Having the knowledge about different personalities is a bit of a super power. When you know someone’s personality and personal motivation, you can understand what makes them tick. However, a lot of people simply don’t have this knowledge. They get frustrated when other people don’t act the way they do or don’t set an importance on various things like they do.

Today’s guest, Andy Dix, helps individuals and teams figure out what motivates them through the Reiss Motivation Profile.

As a leader, it’s important that not only do we know the makeup of any one person, but we also understand how others are going to engage with them.

If you don’t have much knowledge about how personalities and motivations work, this is a great conversation to start at!

So, join Harrison and I as we learn why Andy chose to work in this field, what he’s learned, and why he started his The Hopeful Hoosier Podcast.

Enjoy!

SPECIFICALLY, YOU’LL FIND OUT MORE ABOUT:

  • How’d Andy get into what he’s doing today? 8:40
  • What’s the Reiss Motivational Profile and how does he incorporate in his work? 13:01
  • Has he been surprised by the profile results of any one person or people? 16:13
  • Does the Motivational Profile prove the truth of “natural born” leaders and entrepreneurs? 25:12
  • What motivated Andy to start his podcast “Hopeful Hoosier”? 27:12
  • What kind of things is he looking forward to the rest of this year? 36:43
  • Who are Andy’s top three people he’s been influenced by? 38:13
  • One thing under $100 that has changed his life? 40:08
  • Is there advice out that he hears adults giving kids that he’d call BS on? 40:43
  • What does Andy do when he becomes overwhelmed or unfocused? 41:39
  • How can someone be a difference maker in their community? 42:35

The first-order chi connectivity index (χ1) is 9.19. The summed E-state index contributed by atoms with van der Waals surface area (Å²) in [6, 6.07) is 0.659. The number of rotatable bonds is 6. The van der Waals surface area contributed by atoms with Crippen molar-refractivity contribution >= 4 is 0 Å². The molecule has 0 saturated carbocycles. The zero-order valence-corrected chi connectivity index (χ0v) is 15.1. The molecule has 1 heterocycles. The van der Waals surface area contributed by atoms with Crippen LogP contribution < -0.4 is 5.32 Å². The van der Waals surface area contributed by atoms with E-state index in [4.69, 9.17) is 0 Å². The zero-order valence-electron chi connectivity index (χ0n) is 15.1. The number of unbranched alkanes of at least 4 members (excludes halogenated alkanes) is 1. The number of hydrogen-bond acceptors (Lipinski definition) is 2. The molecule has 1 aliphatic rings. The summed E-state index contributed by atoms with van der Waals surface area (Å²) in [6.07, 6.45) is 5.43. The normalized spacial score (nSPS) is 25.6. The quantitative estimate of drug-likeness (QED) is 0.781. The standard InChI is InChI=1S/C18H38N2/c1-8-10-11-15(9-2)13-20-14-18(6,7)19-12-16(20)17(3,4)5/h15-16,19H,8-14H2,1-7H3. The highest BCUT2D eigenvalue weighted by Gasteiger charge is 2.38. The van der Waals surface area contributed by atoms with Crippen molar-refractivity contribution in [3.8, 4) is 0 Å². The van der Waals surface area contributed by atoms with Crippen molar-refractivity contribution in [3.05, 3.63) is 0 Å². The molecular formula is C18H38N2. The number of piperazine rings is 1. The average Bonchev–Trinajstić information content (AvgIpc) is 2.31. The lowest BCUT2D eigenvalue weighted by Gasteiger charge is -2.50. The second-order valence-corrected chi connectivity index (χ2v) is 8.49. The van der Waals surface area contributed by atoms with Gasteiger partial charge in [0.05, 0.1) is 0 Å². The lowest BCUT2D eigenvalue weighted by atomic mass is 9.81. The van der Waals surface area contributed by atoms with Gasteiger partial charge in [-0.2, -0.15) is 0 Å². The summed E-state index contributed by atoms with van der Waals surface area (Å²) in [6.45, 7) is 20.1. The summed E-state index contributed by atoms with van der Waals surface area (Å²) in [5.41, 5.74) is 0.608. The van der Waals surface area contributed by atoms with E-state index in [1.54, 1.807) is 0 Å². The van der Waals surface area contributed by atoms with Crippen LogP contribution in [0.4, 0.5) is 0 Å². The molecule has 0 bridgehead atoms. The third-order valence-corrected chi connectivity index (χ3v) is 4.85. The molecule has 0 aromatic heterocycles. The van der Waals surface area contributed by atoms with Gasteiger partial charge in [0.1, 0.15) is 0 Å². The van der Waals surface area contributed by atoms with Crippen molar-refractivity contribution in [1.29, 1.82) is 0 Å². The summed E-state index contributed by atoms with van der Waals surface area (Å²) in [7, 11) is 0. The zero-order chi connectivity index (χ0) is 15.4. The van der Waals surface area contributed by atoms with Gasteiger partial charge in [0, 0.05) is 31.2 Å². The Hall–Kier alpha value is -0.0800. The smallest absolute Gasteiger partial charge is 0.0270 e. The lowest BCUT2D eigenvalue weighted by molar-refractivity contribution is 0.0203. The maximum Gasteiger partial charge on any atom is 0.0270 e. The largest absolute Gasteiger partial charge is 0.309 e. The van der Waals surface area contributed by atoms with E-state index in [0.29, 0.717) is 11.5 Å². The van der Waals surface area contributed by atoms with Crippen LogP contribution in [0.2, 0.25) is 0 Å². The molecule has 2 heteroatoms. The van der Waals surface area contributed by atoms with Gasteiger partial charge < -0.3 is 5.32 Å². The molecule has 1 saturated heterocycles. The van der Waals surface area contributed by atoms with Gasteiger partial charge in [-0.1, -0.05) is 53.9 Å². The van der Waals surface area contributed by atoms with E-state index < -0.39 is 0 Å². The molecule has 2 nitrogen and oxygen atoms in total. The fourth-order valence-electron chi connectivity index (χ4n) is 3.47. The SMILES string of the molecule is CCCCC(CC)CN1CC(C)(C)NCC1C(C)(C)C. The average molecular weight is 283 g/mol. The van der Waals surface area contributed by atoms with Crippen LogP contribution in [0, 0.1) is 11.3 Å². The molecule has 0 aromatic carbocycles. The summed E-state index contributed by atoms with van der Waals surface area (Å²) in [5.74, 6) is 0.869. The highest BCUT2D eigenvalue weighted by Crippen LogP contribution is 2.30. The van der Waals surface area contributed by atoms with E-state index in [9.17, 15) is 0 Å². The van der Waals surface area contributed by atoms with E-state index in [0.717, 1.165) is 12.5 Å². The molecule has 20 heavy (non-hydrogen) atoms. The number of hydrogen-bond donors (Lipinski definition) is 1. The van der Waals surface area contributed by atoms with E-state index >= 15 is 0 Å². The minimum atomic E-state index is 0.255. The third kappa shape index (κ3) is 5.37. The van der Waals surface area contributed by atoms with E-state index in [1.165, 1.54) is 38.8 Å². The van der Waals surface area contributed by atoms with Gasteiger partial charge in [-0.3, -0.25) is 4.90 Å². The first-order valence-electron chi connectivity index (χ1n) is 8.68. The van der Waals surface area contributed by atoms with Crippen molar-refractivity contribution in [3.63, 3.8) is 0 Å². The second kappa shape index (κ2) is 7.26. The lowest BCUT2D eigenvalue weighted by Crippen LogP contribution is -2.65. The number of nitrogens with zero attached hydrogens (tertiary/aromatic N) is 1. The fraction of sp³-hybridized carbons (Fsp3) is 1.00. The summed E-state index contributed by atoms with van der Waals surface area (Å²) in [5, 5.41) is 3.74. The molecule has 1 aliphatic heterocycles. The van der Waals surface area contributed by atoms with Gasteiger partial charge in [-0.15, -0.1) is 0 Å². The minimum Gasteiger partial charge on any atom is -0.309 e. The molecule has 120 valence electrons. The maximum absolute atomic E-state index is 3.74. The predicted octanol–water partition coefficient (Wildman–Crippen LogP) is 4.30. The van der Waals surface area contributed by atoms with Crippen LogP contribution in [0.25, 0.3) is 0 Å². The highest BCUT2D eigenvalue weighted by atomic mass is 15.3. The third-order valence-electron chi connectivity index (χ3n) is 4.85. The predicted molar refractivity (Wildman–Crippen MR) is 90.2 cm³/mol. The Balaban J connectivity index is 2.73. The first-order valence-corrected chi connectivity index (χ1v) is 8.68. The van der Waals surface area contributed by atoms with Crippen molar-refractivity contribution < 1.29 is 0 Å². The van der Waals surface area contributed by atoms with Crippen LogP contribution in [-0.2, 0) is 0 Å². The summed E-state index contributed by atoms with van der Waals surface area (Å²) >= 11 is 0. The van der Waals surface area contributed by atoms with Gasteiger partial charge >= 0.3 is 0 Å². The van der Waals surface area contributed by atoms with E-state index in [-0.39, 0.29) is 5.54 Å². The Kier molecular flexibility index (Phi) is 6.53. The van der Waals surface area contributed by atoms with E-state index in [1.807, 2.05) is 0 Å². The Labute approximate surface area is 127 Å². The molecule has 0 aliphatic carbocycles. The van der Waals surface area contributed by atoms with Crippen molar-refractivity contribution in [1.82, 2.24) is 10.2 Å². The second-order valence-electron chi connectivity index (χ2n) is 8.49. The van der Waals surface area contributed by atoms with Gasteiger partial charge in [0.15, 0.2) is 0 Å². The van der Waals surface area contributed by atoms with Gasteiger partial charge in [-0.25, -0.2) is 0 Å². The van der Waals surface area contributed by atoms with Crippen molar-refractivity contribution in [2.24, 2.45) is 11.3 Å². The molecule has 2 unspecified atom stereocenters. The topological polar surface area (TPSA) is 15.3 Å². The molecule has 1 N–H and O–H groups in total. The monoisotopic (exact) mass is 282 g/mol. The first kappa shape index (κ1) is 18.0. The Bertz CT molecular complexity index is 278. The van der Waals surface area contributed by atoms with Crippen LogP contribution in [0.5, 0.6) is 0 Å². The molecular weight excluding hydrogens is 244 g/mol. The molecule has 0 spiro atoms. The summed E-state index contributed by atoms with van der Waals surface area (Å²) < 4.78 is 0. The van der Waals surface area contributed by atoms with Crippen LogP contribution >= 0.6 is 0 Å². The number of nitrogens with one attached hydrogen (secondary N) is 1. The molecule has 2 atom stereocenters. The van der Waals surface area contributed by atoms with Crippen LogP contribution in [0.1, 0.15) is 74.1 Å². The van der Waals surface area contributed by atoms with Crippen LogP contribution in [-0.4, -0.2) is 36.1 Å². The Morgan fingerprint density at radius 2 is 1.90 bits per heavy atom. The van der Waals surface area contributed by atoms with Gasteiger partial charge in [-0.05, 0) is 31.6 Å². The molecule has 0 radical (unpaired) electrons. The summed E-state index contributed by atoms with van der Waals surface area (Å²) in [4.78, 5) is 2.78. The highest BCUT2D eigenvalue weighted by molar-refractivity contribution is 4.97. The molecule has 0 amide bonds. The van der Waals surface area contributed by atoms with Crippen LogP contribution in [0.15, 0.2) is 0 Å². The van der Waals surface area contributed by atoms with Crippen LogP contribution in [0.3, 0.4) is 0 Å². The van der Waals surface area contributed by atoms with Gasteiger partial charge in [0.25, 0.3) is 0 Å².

ITEMS and PEOPLE MENTIONED IN THIS EPISODE:

Right click here and save-as to download this episode to your computer.

SHOW NOTE EXTRAS:

Andy Interviewed by Engel Jones:

Steven Reiss on his book The 16 Strivings for God

Andy’s Webinar on Using the Science of Motivation Within an Organization

NPR’s Talk of the Nation: The Art and Science of Motivation


Thanks for Listening!

Thanks so much for joining us again this week. Have some feedback you’d like to share? Leave a note in the comment section below!

If you enjoyed this episode, please share it using the social media buttons you see at the top of the post.

Also, please leave an honest review for The AoL Podcast on iTunes! Ratings and reviews are extremely helpful and greatly appreciated! They do matter in the rankings of the show, and we read each and every one of them.

If you have any questions feel free to email them over via the email mentioned in the show or by our contact form.

And finally, don’t forget to subscribe to the show on CastboxiTunesStitcherPodBean, and/or Google Play Music. It’s absolutely free to do so.

A huge thank-you to you guys for joining us!

Cheers!

self growth

How Self Growth and Your Filtering Process Affect Your Life and Business

They always say, you attract who you are. When I was at the start of my self growth journey, I really didn’t know what this meant. I remember exactly where I was when I first realized it though. I was in grad school. And, interesting to me, it wasn’t too long before I realized that not everyone is looking to climb a mountain in their career.

Up until that point, I thought just about everyone worked like I did.

I couldn’t have been further from the truth.

What I’ve realized since then is that there are different personalities, different motivators, and even different needs that we have to consider when we’re interacting with other people.